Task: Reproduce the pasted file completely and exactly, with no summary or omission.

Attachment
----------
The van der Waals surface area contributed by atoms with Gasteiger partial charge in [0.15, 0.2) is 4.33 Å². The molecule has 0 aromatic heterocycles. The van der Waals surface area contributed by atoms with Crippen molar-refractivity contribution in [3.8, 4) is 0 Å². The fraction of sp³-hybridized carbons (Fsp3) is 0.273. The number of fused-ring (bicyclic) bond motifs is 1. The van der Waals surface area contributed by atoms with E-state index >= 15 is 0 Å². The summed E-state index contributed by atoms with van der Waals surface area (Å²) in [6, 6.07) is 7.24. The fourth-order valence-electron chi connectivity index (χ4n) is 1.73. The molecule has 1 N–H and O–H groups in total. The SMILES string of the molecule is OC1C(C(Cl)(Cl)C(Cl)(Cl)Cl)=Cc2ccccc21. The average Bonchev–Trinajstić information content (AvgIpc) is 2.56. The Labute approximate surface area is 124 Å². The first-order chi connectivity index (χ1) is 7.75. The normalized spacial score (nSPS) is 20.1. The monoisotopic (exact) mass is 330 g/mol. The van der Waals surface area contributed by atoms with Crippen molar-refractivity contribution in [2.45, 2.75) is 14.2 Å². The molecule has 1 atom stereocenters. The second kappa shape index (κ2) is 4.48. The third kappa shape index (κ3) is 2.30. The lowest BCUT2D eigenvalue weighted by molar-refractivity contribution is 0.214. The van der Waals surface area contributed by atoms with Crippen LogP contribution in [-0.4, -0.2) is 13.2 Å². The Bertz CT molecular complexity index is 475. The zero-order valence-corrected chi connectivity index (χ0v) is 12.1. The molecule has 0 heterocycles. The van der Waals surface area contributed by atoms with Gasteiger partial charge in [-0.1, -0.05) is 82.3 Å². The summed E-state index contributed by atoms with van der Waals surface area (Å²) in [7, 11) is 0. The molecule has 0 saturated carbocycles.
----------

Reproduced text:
The van der Waals surface area contributed by atoms with Gasteiger partial charge in [0.15, 0.2) is 4.33 Å². The molecule has 0 aromatic heterocycles. The van der Waals surface area contributed by atoms with Crippen molar-refractivity contribution in [3.8, 4) is 0 Å². The fraction of sp³-hybridized carbons (Fsp3) is 0.273. The number of fused-ring (bicyclic) bond motifs is 1. The van der Waals surface area contributed by atoms with E-state index >= 15 is 0 Å². The summed E-state index contributed by atoms with van der Waals surface area (Å²) in [6, 6.07) is 7.24. The fourth-order valence-electron chi connectivity index (χ4n) is 1.73. The molecule has 1 N–H and O–H groups in total. The SMILES string of the molecule is OC1C(C(Cl)(Cl)C(Cl)(Cl)Cl)=Cc2ccccc21. The average Bonchev–Trinajstić information content (AvgIpc) is 2.56. The Labute approximate surface area is 124 Å². The first-order chi connectivity index (χ1) is 7.75. The normalized spacial score (nSPS) is 20.1. The monoisotopic (exact) mass is 330 g/mol. The van der Waals surface area contributed by atoms with Crippen molar-refractivity contribution in [2.45, 2.75) is 14.2 Å². The molecule has 1 atom stereocenters. The second kappa shape index (κ2) is 4.48. The third kappa shape index (κ3) is 2.30. The lowest BCUT2D eigenvalue weighted by molar-refractivity contribution is 0.214. The van der Waals surface area contributed by atoms with Crippen LogP contribution in [-0.4, -0.2) is 13.2 Å². The Bertz CT molecular complexity index is 475. The zero-order valence-corrected chi connectivity index (χ0v) is 12.1. The molecule has 0 heterocycles. The van der Waals surface area contributed by atoms with Gasteiger partial charge in [-0.1, -0.05) is 82.3 Å². The summed E-state index contributed by atoms with van der Waals surface area (Å²) in [7, 11) is 0. The molecule has 0 saturated carbocycles.